One of those he forgave was the poet Horace, who fought against him at the climactic battle of Actium but not very well. He lost his shield in the middle of battle and withdrew in some humiliation. Not one to let politics interfere with poetry in the golden age of Latin literature, Augustus knew Horace would add luster to his own rule and befriended him, even though the poet had a far different view of the good life – not triumph in war or politics but the simple pleasures of close friends and ample wine in a relaxed country setting and not a care beyond.

Quintus Horatius Flaccus (65-8 BC), commonly known as Horace, Venosa, Italy

Snugly terse Latin is not easily translated into expansive English, but author David Ferry brings it off. Horace rebukes a friend for telling too many war stories:

But Telephus, you’re no good at all at telling
How much the wine is going to cost or who
Is going to make the fire to heat the water,
Who’s going to give the party, under whose roof
We’ll be invited in out of the cold.
Let’s have a party. Come, let’s celebrate.

That means with wine which is duly praised:

Your gentle discipline encourages
The dull to be less dull than usual,
And Bacchus, joyful deliverer, reveals
What the sober wise man really meant to say.
You bring back hope to the despairing heart
And you give courage to the poor man, so
He’s neither scared of tyrants in their crowns
Nor soldiers brandishing their scary weapons.

Horace will not budge from his way of life:

The splendid lord of the riches of Africa
Mistakenly thinks he’s better off than I
With my little farm whose crops I’m certain of’
And my little quiet stream of pure brook water.
I don’t have hives of bees from Calabria
Busily making their honey just for me;
I don’t have jars of rare Laestrygonian wine
Slowly maturing itself just for me.
Want much, lack much. That man has just enough
To whom the gods have given just enough.

With Augustus perhaps in mind Horace pays tribute to Rome:

Let the name of Rome be heard across the sea,
Over to Egypt where the great river swells.
Let the Romans go to the limits of the world,
Not for the sake of plunder but for the sake
Of extending Roman knowledge everywhere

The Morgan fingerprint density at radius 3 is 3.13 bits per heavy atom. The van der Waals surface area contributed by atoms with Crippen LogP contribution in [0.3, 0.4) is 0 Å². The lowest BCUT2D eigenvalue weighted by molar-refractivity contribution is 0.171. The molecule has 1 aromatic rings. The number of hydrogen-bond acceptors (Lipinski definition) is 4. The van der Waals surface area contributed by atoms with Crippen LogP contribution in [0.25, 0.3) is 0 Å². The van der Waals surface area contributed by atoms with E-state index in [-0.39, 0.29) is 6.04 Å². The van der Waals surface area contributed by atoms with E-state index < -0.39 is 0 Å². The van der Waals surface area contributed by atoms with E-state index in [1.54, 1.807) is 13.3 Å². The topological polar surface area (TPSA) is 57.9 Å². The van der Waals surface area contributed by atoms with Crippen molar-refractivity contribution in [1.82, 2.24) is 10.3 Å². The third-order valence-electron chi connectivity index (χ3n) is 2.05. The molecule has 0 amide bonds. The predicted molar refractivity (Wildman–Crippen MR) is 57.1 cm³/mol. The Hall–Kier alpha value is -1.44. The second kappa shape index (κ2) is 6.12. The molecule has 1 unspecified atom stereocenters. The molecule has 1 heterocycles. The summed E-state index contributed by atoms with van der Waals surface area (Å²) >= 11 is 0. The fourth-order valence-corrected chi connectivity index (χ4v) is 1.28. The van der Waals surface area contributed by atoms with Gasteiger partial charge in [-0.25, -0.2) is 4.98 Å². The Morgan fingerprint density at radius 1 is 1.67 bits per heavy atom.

From the dervish heat of the desert raving and dancing
To the dripping mists and fogs of the northern swamps.

He and Augustus died about the same time with similar lasting legacies:

I have finished a work outlasting bronze
And the pyramids of ancient royal kings.
Some part of me will live on and not be given
Over into the hands of the death goddess.
I will go on and on, kept ever young
In the praise in times to come for what I have done.

The Other War

The war in Ukraine is brutal and destructive with a Russia determined to prevail at whatever the cost. The U.S. is not involved except on the periphery by sending military aid to Ukraine, yet evidence is mounting that it was more engaged than assumed in the build-up to the war. The CIA and special operations were giving advice and training to the Ukrainians. A number of biological research labs with leftover Soviet weapons were under U.S. supervision. If as seems likely, Russia finally overcomes the stalwart Ukrainian defense, Hilary Clinton, among others, predicts an insurgency to follow, modeled on the one that defeated the Soviets in Afghanistan some thirty years ago.

If so, it doesn’t seem likely that U.S. attention will turn any time soon to the other war on its border which from almost any point of view is far more threatening to the country. The ambitious, heavily armed, well organized drug cartels make no secret of their aim to fleece the U.S. and ultimately cripple it. That would be revenge, some say, for the U.S. grab of half of Mexico in the 1840’s war. Their tools are the endless drugs and unknown people they pour across the broken U.S. border without let-up. They’re also expanding their illegal and highly profitable marijuana farms in California and Oregon, again with no serious resistance. Their operatives can be found throughout the U.S. directing drug distribution and billions of dollars in payments to helpful hands.

In the past they have tried to avoid harming Americans while ruthlessly murdering Mexicans who get in their way or, frankly, just for the fun of it. But that seems to be changing. Recently, some cartel gunmen opened fire on the U.S. consulate in the border city Nuevo Laredo, apparently in revenge for the arrest of one of their chiefs. No one was hit, but the U.S. took people and families out of the consulate with the ambassador to Mexico expressing “grave concern” to its government.

Cartel Map by Region of Influence, Stratfor Global Intelligence